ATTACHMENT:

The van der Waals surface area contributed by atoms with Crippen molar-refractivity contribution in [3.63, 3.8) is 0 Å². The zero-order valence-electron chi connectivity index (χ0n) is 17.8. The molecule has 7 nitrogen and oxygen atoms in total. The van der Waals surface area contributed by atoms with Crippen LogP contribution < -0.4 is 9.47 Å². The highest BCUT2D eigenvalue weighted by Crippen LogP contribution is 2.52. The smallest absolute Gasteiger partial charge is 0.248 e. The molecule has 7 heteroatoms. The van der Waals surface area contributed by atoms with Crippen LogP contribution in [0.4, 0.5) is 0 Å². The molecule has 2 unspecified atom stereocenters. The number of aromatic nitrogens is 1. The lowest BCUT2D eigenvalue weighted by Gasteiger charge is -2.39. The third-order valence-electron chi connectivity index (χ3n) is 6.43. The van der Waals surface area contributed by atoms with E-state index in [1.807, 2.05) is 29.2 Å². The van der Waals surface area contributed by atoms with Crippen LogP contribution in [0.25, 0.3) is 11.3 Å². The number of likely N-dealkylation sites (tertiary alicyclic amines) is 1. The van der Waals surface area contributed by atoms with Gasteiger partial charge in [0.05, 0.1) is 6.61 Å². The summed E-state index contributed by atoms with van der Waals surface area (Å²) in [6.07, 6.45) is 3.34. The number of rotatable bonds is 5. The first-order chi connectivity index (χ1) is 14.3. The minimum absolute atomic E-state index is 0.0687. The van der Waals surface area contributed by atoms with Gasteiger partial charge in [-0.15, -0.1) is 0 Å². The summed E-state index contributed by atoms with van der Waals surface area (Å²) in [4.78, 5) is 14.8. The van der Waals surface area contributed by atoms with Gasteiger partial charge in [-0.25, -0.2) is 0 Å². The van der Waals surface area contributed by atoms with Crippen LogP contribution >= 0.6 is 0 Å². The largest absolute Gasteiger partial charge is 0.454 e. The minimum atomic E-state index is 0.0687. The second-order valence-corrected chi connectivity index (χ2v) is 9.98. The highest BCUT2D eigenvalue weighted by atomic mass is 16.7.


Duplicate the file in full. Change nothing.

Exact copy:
The van der Waals surface area contributed by atoms with Crippen molar-refractivity contribution in [3.63, 3.8) is 0 Å². The zero-order valence-electron chi connectivity index (χ0n) is 17.8. The molecule has 7 nitrogen and oxygen atoms in total. The van der Waals surface area contributed by atoms with Crippen LogP contribution < -0.4 is 9.47 Å². The highest BCUT2D eigenvalue weighted by Crippen LogP contribution is 2.52. The smallest absolute Gasteiger partial charge is 0.248 e. The molecule has 7 heteroatoms. The van der Waals surface area contributed by atoms with Crippen LogP contribution in [0.4, 0.5) is 0 Å². The molecule has 2 unspecified atom stereocenters. The number of aromatic nitrogens is 1. The lowest BCUT2D eigenvalue weighted by Gasteiger charge is -2.39. The third-order valence-electron chi connectivity index (χ3n) is 6.43. The van der Waals surface area contributed by atoms with E-state index in [1.807, 2.05) is 29.2 Å². The van der Waals surface area contributed by atoms with Crippen LogP contribution in [0.25, 0.3) is 11.3 Å². The number of likely N-dealkylation sites (tertiary alicyclic amines) is 1. The van der Waals surface area contributed by atoms with Gasteiger partial charge in [0.05, 0.1) is 6.61 Å². The summed E-state index contributed by atoms with van der Waals surface area (Å²) in [6.07, 6.45) is 3.34. The number of rotatable bonds is 5. The first-order chi connectivity index (χ1) is 14.3. The minimum absolute atomic E-state index is 0.0687. The van der Waals surface area contributed by atoms with Gasteiger partial charge in [-0.15, -0.1) is 0 Å². The summed E-state index contributed by atoms with van der Waals surface area (Å²) in [4.78, 5) is 14.8. The van der Waals surface area contributed by atoms with Gasteiger partial charge in [-0.25, -0.2) is 0 Å². The van der Waals surface area contributed by atoms with Crippen LogP contribution >= 0.6 is 0 Å². The largest absolute Gasteiger partial charge is 0.454 e. The minimum atomic E-state index is 0.0687. The second-order valence-corrected chi connectivity index (χ2v) is 9.98. The highest BCUT2D eigenvalue weighted by atomic mass is 16.7.